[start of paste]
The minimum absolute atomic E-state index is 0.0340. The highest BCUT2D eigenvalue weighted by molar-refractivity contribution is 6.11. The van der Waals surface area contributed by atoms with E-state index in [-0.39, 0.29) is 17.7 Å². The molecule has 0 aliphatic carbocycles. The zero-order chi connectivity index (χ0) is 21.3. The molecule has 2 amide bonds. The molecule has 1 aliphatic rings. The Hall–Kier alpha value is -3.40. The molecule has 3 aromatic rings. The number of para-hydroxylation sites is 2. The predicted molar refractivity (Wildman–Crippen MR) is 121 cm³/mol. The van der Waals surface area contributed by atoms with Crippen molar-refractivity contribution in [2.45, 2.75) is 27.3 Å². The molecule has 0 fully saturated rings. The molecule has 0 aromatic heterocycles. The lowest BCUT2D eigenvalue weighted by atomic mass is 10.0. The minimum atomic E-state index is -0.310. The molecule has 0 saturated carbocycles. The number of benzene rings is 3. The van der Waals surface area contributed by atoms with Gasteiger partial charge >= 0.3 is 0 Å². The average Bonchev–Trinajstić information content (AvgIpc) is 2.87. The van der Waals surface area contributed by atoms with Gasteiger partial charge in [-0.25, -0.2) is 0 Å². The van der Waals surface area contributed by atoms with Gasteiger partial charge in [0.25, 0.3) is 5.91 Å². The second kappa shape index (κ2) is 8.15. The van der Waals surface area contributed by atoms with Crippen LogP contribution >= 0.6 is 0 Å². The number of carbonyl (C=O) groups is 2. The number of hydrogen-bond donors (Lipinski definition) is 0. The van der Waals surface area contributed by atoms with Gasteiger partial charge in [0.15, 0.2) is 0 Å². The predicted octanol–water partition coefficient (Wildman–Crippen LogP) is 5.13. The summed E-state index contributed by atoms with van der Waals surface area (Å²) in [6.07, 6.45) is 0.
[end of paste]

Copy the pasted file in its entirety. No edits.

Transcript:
The minimum absolute atomic E-state index is 0.0340. The highest BCUT2D eigenvalue weighted by molar-refractivity contribution is 6.11. The van der Waals surface area contributed by atoms with E-state index in [-0.39, 0.29) is 17.7 Å². The molecule has 0 aliphatic carbocycles. The zero-order chi connectivity index (χ0) is 21.3. The molecule has 2 amide bonds. The molecule has 1 aliphatic rings. The Hall–Kier alpha value is -3.40. The molecule has 3 aromatic rings. The number of para-hydroxylation sites is 2. The predicted molar refractivity (Wildman–Crippen MR) is 121 cm³/mol. The van der Waals surface area contributed by atoms with Crippen molar-refractivity contribution in [2.45, 2.75) is 27.3 Å². The molecule has 0 fully saturated rings. The molecule has 0 aromatic heterocycles. The lowest BCUT2D eigenvalue weighted by atomic mass is 10.0. The minimum atomic E-state index is -0.310. The molecule has 0 saturated carbocycles. The number of benzene rings is 3. The van der Waals surface area contributed by atoms with Gasteiger partial charge >= 0.3 is 0 Å². The average Bonchev–Trinajstić information content (AvgIpc) is 2.87. The van der Waals surface area contributed by atoms with Gasteiger partial charge in [-0.25, -0.2) is 0 Å². The van der Waals surface area contributed by atoms with Gasteiger partial charge in [0.25, 0.3) is 5.91 Å². The second kappa shape index (κ2) is 8.15. The van der Waals surface area contributed by atoms with Crippen LogP contribution >= 0.6 is 0 Å². The number of carbonyl (C=O) groups is 2. The number of hydrogen-bond donors (Lipinski definition) is 0. The van der Waals surface area contributed by atoms with Gasteiger partial charge in [0.15, 0.2) is 0 Å². The predicted octanol–water partition coefficient (Wildman–Crippen LogP) is 5.13. The summed E-state index contributed by atoms with van der Waals surface area (Å²) in [6.07, 6.45) is 0.